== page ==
I haven’t really seen anyone spin up a large “Java in the cloud” effort, and these two could be very credible at that. There’s a lot of Java-based software out there that’s theoretically inclined to run in cloudish environments if it followed J2EE distributed Java practices, and it’s been kind of sad (considering all the work put into making Java “distributed”) that we haven’t heard more along those lines. One suspects there’s a lot of work to make that actually work, otherwise we would have seen more of it. Solving that issue, then, would be a nice market.
Much of the cloud talk of the past year has been at the infrastructure layer, and I’d assume VMWare would use SpringSource to move beyond that lowest level of the cloud stack, “Infrastructure as a Service,” moving “up” into assisting companies develop and port applications that ran on private and public clouds.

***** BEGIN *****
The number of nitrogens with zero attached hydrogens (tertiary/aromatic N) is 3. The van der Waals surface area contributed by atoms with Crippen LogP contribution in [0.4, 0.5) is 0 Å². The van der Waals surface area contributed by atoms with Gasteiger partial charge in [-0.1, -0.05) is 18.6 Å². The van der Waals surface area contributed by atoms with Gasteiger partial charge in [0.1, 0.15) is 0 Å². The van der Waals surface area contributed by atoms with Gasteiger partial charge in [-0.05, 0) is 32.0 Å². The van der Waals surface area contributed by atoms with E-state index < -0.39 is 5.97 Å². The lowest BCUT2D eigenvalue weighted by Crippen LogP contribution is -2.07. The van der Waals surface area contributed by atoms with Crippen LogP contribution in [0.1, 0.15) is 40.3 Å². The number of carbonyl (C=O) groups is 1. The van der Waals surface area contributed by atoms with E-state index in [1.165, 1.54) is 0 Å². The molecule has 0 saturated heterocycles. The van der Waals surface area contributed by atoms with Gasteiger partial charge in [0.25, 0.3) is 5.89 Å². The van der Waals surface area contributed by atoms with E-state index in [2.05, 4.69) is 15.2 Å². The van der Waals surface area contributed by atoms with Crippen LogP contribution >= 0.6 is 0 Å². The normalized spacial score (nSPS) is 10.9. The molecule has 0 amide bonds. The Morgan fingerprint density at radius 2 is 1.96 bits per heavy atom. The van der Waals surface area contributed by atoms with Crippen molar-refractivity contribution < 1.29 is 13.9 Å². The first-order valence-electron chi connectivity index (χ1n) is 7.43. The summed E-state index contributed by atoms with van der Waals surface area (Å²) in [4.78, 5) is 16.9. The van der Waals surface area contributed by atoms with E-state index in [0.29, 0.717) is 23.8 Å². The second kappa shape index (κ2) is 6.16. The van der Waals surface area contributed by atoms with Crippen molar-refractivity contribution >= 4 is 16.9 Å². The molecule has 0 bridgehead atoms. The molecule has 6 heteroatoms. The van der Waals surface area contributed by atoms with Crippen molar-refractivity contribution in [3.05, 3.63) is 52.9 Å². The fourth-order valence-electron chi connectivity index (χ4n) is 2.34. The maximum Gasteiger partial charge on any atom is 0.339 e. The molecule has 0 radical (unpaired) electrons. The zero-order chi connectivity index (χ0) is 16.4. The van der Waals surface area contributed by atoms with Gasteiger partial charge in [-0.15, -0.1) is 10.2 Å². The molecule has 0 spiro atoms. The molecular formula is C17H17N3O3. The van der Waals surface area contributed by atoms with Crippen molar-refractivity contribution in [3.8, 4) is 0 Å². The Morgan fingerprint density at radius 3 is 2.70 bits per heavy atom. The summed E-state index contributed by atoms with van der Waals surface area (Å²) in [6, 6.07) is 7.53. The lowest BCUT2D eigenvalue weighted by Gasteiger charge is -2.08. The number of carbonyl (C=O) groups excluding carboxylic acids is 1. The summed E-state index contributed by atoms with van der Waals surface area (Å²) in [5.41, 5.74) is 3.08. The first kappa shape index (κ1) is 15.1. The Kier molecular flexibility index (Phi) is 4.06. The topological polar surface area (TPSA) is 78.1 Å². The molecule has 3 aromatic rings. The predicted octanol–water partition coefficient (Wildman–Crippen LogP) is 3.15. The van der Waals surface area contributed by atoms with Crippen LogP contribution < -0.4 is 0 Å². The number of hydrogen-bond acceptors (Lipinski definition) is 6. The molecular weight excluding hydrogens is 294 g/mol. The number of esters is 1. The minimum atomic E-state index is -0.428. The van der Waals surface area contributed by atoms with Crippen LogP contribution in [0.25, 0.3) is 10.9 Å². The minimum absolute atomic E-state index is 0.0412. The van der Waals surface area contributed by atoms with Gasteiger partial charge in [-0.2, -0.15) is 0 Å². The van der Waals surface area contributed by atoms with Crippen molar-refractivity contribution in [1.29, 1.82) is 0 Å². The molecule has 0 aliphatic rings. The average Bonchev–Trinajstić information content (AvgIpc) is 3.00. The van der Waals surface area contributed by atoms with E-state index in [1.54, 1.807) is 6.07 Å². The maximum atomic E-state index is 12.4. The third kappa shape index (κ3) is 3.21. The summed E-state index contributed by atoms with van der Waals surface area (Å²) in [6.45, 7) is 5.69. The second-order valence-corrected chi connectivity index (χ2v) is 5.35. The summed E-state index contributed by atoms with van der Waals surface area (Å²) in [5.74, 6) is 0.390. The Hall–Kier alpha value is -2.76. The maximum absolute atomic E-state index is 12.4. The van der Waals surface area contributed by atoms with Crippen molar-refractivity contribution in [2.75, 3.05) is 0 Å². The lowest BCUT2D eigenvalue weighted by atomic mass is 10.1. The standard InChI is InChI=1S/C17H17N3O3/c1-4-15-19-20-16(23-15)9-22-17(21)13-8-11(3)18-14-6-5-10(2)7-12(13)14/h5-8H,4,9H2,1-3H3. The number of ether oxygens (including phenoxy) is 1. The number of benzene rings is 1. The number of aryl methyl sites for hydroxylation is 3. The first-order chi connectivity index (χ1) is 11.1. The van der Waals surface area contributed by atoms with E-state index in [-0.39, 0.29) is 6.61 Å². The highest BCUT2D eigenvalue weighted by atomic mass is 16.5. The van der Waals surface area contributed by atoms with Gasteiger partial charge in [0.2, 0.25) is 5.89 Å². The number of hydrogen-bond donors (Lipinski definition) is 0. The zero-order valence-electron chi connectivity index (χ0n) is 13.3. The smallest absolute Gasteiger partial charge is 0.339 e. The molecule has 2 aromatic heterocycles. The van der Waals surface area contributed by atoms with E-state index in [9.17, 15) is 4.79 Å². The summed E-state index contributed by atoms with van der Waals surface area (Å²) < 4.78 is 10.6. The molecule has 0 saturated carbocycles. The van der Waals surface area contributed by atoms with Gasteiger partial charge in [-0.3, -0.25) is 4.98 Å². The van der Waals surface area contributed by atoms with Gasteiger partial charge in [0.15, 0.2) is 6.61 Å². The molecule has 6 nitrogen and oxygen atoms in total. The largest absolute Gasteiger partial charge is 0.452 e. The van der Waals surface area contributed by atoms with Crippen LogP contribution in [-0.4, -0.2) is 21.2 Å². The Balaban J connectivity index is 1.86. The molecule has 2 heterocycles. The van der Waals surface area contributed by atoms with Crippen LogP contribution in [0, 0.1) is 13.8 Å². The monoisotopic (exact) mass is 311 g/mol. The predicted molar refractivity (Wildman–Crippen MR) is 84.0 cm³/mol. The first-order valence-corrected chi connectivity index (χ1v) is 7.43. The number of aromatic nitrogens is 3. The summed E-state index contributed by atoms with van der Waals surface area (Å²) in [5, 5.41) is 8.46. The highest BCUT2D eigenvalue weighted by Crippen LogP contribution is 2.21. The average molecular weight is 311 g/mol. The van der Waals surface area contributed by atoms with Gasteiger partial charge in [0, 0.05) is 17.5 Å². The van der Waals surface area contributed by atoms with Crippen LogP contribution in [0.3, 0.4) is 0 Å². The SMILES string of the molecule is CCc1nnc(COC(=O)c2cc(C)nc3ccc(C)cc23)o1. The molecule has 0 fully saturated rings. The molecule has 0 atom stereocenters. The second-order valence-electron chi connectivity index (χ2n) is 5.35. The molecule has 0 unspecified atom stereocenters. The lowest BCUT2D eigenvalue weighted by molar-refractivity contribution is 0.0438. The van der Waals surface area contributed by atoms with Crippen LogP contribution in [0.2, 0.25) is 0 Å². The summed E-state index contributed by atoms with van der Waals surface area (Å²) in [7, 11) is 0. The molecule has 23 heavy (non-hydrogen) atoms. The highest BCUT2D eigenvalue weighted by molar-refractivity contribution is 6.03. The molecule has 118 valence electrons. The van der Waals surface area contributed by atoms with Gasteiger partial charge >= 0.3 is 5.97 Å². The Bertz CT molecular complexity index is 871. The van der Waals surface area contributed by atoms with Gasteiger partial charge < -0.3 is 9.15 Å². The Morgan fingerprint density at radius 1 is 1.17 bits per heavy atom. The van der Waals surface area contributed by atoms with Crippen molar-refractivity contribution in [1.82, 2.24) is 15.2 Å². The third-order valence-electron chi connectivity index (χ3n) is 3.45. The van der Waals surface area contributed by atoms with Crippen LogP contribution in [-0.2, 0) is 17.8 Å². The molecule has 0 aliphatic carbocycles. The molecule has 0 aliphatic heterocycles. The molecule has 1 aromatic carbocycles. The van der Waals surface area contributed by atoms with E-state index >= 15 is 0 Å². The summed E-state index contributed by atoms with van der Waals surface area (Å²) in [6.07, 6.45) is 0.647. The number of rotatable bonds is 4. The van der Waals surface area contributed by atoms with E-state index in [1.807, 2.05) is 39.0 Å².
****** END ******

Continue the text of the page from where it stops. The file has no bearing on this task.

Java & Enterprise Software
Ever since “snorkle,” I’ve felt that stewardship for Java has been up in the air. This is both a good and bad thing: good because it decentralizes control (in theory), and bad because it means competitors have to act more like a team to keep the community together. I’ve looked at SpringSource as a solid part of the Java community, and their involvement in it has exhibited that. As I often joke with people, Rod Johnson is like a polite Marc Fluery, that being a compliment as JBoss was a vital Java’s evolution.
While it certainly wasn’t possible for SpringSource to become the pillar of the Java community, they were one. I don’t think that dynamic changes much with VMWare unless they spend a lot of time doing Java stewardship. I’m not sure it’d be a good idea to ratchet up the Java stewardship too much, really. The Java world is in a more or less good state at the moment, as best as it can be as it ages and the dynamic language camps keep biting at its heals.